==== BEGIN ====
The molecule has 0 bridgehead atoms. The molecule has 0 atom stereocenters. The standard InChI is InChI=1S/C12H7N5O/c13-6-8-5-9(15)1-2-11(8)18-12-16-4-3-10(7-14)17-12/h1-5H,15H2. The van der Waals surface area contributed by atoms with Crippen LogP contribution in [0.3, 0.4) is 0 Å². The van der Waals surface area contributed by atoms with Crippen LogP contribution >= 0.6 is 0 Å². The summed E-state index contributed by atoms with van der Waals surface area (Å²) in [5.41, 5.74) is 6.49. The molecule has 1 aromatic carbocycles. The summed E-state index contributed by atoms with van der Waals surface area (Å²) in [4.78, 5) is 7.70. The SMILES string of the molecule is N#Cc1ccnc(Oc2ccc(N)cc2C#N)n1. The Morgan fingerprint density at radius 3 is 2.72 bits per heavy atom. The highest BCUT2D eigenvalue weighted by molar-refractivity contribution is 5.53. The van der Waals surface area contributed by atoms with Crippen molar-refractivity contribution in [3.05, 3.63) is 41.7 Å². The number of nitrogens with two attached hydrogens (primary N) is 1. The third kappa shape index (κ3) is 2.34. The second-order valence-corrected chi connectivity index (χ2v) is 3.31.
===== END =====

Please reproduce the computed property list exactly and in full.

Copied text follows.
The molecule has 0 bridgehead atoms. The molecule has 0 atom stereocenters. The standard InChI is InChI=1S/C12H7N5O/c13-6-8-5-9(15)1-2-11(8)18-12-16-4-3-10(7-14)17-12/h1-5H,15H2. The van der Waals surface area contributed by atoms with Crippen LogP contribution in [0.3, 0.4) is 0 Å². The van der Waals surface area contributed by atoms with Crippen LogP contribution >= 0.6 is 0 Å². The summed E-state index contributed by atoms with van der Waals surface area (Å²) in [5.41, 5.74) is 6.49. The molecule has 1 aromatic carbocycles. The summed E-state index contributed by atoms with van der Waals surface area (Å²) in [4.78, 5) is 7.70. The SMILES string of the molecule is N#Cc1ccnc(Oc2ccc(N)cc2C#N)n1. The Morgan fingerprint density at radius 3 is 2.72 bits per heavy atom. The highest BCUT2D eigenvalue weighted by molar-refractivity contribution is 5.53. The van der Waals surface area contributed by atoms with Crippen molar-refractivity contribution in [3.05, 3.63) is 41.7 Å². The number of nitrogens with two attached hydrogens (primary N) is 1. The third kappa shape index (κ3) is 2.34. The second-order valence-corrected chi connectivity index (χ2v) is 3.31.